Rival Tribes Choose Wrestling Over War
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South Sudan sponsored a “wrestling for peace” tournament, bringing together athletes from around the country. The last big tournament was canceled when civil war broke out in December 2013.
With chests bare and leopard skins tied around their waists, 30 South Sudanese wrestlers marched into Juba stadium in April 2016. Four teams from different tribes competed to take home prizes of cattle and bragging rights.
Traditional wrestling is hugely popular in the country. The tournament also was about showing that different South Sudanese tribes can find peace after more than two years of war that divided the country along ethnic lines.
Peter Biar Ajak, CEO of South Sudan Wrestling Entertainment, which organized the event, said South Sudan’s leaders had been too slow to end the civil war. He said it was time ordinary folks did so themselves through sport.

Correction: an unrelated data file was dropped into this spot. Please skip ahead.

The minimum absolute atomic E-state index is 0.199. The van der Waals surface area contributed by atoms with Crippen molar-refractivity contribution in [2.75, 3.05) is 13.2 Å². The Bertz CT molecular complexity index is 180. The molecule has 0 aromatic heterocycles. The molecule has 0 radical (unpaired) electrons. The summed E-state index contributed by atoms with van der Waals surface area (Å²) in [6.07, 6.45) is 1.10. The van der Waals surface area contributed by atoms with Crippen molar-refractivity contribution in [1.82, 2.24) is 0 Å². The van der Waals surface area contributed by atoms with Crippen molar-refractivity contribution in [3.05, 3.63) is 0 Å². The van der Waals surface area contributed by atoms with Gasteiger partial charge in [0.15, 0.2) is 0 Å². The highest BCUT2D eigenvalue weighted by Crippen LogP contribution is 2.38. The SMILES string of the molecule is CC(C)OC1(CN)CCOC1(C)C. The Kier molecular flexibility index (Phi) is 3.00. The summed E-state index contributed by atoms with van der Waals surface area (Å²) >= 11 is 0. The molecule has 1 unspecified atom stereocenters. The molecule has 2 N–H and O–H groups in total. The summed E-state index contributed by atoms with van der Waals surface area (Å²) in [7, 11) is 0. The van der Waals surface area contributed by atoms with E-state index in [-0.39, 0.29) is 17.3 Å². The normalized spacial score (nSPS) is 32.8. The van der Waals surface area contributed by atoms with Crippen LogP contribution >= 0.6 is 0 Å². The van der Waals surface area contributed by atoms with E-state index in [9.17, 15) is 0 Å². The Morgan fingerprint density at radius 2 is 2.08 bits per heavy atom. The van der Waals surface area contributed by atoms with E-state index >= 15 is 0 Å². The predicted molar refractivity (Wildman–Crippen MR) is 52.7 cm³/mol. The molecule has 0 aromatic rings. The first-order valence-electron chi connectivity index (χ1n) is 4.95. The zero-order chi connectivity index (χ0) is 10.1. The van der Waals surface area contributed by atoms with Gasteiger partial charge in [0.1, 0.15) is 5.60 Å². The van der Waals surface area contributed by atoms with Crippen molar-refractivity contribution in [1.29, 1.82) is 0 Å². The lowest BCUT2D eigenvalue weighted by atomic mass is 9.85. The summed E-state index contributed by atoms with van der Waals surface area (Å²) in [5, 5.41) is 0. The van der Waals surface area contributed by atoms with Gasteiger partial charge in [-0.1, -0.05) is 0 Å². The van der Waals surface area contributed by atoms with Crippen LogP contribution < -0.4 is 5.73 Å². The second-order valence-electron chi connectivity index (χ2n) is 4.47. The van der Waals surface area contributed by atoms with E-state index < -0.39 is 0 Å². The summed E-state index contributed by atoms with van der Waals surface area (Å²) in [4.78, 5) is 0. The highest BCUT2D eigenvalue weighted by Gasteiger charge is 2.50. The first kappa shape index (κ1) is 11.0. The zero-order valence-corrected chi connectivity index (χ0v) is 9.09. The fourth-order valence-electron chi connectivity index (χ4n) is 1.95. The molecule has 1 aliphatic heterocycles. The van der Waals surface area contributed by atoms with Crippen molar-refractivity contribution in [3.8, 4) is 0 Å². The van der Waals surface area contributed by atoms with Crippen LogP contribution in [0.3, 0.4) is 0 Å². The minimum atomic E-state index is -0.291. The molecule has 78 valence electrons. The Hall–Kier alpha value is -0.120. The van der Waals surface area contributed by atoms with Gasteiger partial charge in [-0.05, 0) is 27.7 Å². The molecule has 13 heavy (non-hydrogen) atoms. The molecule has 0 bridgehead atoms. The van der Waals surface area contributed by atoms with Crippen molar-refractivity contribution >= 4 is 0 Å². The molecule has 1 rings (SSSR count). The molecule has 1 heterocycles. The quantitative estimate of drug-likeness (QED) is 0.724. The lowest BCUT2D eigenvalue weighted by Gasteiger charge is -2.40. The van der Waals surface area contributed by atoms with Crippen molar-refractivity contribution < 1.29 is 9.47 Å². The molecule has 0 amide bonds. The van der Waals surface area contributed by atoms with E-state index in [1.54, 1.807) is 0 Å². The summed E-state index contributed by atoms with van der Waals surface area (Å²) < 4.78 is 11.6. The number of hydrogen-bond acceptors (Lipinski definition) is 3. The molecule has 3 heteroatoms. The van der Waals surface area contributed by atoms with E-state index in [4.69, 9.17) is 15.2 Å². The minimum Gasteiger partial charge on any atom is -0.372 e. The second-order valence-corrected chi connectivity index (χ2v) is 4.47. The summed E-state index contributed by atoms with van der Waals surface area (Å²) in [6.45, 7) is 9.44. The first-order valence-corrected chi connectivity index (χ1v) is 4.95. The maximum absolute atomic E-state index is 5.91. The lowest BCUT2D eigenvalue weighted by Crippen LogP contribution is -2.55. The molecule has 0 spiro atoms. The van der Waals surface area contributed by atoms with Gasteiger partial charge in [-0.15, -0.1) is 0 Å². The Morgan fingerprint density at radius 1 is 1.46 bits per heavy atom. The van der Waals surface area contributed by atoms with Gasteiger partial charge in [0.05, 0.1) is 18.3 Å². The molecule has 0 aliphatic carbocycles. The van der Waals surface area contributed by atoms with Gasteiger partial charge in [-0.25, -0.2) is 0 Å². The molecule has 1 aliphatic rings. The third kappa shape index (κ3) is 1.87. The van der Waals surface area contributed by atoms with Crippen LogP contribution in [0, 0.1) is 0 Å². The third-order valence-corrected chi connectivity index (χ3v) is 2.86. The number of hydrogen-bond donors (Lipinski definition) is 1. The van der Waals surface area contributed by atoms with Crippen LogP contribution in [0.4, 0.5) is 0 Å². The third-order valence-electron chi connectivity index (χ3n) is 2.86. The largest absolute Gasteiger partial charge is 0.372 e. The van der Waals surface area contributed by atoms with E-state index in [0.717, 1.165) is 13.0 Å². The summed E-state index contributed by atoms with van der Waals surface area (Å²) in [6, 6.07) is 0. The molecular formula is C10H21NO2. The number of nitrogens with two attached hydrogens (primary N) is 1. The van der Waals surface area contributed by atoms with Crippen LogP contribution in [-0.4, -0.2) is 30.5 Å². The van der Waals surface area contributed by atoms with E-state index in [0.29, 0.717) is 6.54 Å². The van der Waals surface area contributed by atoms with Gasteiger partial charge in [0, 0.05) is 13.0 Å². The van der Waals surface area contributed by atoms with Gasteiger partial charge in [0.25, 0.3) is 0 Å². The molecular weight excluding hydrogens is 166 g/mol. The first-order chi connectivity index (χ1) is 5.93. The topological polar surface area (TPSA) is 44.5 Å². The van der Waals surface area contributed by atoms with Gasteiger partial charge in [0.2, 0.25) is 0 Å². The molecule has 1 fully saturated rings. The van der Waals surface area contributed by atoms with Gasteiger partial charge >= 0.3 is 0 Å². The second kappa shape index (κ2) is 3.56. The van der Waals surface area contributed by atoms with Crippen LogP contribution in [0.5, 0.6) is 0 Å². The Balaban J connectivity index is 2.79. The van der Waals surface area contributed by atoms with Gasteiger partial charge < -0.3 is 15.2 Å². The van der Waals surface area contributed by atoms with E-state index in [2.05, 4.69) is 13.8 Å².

“We felt the people of South Sudan need peace, and we start mobilizing as young people from different tribes that we are going to host a wrestling tournament as a way, as our own way, of bringing peace to South Sudan, a peace at grass-roots level,” Ajak said.
The Bor Dinka and Mundari tribes participating in the tournament have a history of deadly conflict over pasture and cattle. Bor Dinka coach Chol Jok said bringing young men of the two tribes together to wrestle can prevent violence.
“When you are wrestling with somebody, and you go and dance with him, eat with him, this one will be your friend, and then you sit together and you play everything with him, and then there’s no fighting again,” he said.